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Kids labeled as overweight are LESS likely to be physically active: implications for Let’s Move

Posted by on May 20, 2010 in Blog Posts |


Here’s a post from Kataphatic that is a great example of a point I make in my workshops all the time: Children who are labeled as overweight (regardless of BMI) are less likely to be physically active.


“I didn’t hate gym class until I was in fourth grade, when the gym teacher singled me and several other fat kids out for extra gym classes and an “exercise worksheet” that I had to do at home (sit ups, push ups, stuff like that). Oh the shame of having to hang that thing on the fridge, not only as a visible reminder to the whole family that I was a fatty fat fatty, but also to remind me every time that I wanted to eat anything out of the fridge that I was a fatty fat fatty (hello eating disorder!).”


This is but one example of how we are harming more than helping with our efforts to combat the “childhood obesity epidemic.” It is one of many that I have heard. It’s not a stretch to think that schools will be doing more of this.

One of the Obama’s Let’s Move summary recommendations states: Developers of local school wellness policies should be encouraged to include strong physical activity components on par with nutrition components. (Oh, and pediatricians and dentists should measure BMI and be sure to do obesity prevention at every opportunity… More labels anyone?)

Take this next quote into account as well from Jon Robison PhD in an article, “The Childhood obesity epidemic,” what is the real problem and what can we do about it? about the very people who will likely be developing those “wellness” policies…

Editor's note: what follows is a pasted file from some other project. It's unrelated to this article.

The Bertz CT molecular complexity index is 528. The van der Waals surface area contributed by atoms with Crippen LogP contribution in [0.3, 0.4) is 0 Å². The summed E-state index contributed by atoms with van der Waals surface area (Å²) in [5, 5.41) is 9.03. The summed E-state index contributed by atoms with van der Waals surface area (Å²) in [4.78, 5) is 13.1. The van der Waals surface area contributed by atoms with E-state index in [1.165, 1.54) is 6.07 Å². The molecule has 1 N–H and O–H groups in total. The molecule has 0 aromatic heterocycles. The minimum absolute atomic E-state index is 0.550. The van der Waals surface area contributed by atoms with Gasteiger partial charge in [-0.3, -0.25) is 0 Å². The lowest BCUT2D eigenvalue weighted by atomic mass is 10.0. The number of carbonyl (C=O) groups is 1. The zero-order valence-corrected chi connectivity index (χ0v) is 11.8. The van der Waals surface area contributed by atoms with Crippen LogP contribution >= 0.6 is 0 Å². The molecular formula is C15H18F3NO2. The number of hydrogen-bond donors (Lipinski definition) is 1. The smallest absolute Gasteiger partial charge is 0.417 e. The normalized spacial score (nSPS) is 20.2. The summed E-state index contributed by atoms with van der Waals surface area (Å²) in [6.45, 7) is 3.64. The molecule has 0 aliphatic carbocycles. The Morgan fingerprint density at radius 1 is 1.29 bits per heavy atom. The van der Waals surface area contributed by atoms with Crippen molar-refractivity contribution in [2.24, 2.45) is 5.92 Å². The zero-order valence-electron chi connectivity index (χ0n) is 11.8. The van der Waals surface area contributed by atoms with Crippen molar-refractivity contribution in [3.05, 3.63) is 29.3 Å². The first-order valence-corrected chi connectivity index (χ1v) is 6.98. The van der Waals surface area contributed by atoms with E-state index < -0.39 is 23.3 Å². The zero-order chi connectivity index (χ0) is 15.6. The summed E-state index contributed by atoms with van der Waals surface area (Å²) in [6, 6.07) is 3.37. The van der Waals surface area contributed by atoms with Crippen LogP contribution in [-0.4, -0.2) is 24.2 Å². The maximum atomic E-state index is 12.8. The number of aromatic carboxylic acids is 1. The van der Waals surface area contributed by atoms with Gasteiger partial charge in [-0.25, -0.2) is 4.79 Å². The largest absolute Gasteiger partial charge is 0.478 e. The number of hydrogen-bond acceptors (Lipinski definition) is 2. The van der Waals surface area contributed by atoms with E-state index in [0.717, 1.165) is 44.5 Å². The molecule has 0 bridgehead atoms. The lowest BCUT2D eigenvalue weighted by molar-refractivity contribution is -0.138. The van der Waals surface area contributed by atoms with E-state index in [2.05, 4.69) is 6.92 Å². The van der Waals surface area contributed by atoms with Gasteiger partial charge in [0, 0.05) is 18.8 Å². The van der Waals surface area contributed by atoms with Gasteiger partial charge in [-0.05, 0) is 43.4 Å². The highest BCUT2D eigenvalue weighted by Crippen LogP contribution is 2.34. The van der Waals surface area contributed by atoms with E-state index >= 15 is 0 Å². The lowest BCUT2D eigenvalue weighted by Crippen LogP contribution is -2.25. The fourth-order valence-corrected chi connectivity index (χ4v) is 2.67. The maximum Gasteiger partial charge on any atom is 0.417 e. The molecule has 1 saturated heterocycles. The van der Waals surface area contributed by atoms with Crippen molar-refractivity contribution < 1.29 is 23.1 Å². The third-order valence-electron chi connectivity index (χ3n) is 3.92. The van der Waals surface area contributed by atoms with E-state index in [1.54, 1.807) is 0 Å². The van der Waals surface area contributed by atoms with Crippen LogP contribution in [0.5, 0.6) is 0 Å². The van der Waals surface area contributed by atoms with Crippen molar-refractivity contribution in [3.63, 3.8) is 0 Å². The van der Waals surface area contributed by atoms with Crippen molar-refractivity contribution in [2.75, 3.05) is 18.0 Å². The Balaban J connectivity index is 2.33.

“In a recent study, teachers who were most likely to be involved in a childhood obesity prevention program demonstrated a low level of knowledge related to nutrition and weight control and a very high level of body dissatisfaction and self-reported eating disorders.“ He goes on that eighty-five percent of the teachers recommended very low calorie diets (one of the most discredited diet strategies of all with a greatest potential to harm) to adolescents- many of whom were also in their adolescent growth spurt.

Just saying. Kataphatic brings it home. Generalizing and funding a wide-scale repetition of her experience makes me want to scream (and home school.)

On another note, I still remember as part of the Presidential Fitness program (which Let’s Move is trying to expand, expand, expand) I had my skin-fold measured which we were told measured body fat. Though I was crazy fit and swam and ran competitively, I had the highest measure. I still remember Mr. B announcing it and feeling embarrassed and confused. I can only imagine if I was bigger or was teased how that would have compounded things. The point is, it was a big deal. It is etched on my memory. (My friend and track rival had the lowest level, which was also a boasting point for her…) How pointless it all was, with such potential for harm.

What were your experiences in school around weight and physical activity? Did well-meaning interventions hurt you?
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